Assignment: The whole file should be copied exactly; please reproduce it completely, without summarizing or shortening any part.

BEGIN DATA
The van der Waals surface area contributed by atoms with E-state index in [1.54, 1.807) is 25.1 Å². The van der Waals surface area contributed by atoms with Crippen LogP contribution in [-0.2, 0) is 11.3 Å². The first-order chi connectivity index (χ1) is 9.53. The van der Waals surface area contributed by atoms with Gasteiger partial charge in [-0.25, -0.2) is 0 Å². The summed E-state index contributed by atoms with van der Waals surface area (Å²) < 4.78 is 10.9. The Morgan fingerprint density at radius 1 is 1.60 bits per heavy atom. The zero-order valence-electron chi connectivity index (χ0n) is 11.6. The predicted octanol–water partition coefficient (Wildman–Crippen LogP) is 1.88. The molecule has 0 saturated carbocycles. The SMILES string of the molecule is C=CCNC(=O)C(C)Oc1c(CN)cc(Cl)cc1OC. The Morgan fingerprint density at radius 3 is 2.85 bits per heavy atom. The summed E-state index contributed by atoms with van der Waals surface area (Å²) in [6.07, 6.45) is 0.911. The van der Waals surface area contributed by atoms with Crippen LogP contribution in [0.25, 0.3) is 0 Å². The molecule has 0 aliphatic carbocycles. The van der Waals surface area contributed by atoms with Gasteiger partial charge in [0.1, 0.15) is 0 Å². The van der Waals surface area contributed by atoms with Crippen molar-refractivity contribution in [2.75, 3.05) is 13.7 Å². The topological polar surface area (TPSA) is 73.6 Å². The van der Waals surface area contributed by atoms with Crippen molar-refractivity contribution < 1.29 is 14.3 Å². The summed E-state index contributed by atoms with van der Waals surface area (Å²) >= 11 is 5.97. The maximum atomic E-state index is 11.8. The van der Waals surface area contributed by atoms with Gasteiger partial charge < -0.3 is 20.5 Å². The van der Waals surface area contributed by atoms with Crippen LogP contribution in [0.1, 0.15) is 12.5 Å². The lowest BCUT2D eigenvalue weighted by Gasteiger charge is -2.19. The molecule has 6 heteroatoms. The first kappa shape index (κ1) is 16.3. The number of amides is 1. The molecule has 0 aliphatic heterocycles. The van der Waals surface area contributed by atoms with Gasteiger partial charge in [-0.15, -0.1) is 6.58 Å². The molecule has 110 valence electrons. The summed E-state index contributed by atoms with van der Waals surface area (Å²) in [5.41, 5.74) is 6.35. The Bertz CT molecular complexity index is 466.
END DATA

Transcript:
The van der Waals surface area contributed by atoms with E-state index in [1.54, 1.807) is 25.1 Å². The van der Waals surface area contributed by atoms with Crippen LogP contribution in [-0.2, 0) is 11.3 Å². The first-order chi connectivity index (χ1) is 9.53. The van der Waals surface area contributed by atoms with Gasteiger partial charge in [-0.25, -0.2) is 0 Å². The summed E-state index contributed by atoms with van der Waals surface area (Å²) < 4.78 is 10.9. The Morgan fingerprint density at radius 1 is 1.60 bits per heavy atom. The zero-order valence-electron chi connectivity index (χ0n) is 11.6. The predicted octanol–water partition coefficient (Wildman–Crippen LogP) is 1.88. The molecule has 0 saturated carbocycles. The SMILES string of the molecule is C=CCNC(=O)C(C)Oc1c(CN)cc(Cl)cc1OC. The Morgan fingerprint density at radius 3 is 2.85 bits per heavy atom. The summed E-state index contributed by atoms with van der Waals surface area (Å²) in [6.07, 6.45) is 0.911. The van der Waals surface area contributed by atoms with Crippen LogP contribution in [0.25, 0.3) is 0 Å². The molecule has 0 aliphatic carbocycles. The van der Waals surface area contributed by atoms with Gasteiger partial charge in [0.1, 0.15) is 0 Å². The van der Waals surface area contributed by atoms with Crippen molar-refractivity contribution in [2.75, 3.05) is 13.7 Å². The topological polar surface area (TPSA) is 73.6 Å². The van der Waals surface area contributed by atoms with Crippen molar-refractivity contribution < 1.29 is 14.3 Å². The summed E-state index contributed by atoms with van der Waals surface area (Å²) >= 11 is 5.97. The maximum atomic E-state index is 11.8. The van der Waals surface area contributed by atoms with Gasteiger partial charge < -0.3 is 20.5 Å². The van der Waals surface area contributed by atoms with Crippen LogP contribution in [0.1, 0.15) is 12.5 Å². The lowest BCUT2D eigenvalue weighted by Gasteiger charge is -2.19. The molecule has 6 heteroatoms. The first kappa shape index (κ1) is 16.3. The number of amides is 1. The molecule has 0 aliphatic heterocycles. The van der Waals surface area contributed by atoms with Gasteiger partial charge in [-0.15, -0.1) is 6.58 Å². The molecule has 110 valence electrons. The summed E-state index contributed by atoms with van der Waals surface area (Å²) in [5.41, 5.74) is 6.35. The Bertz CT molecular complexity index is 466.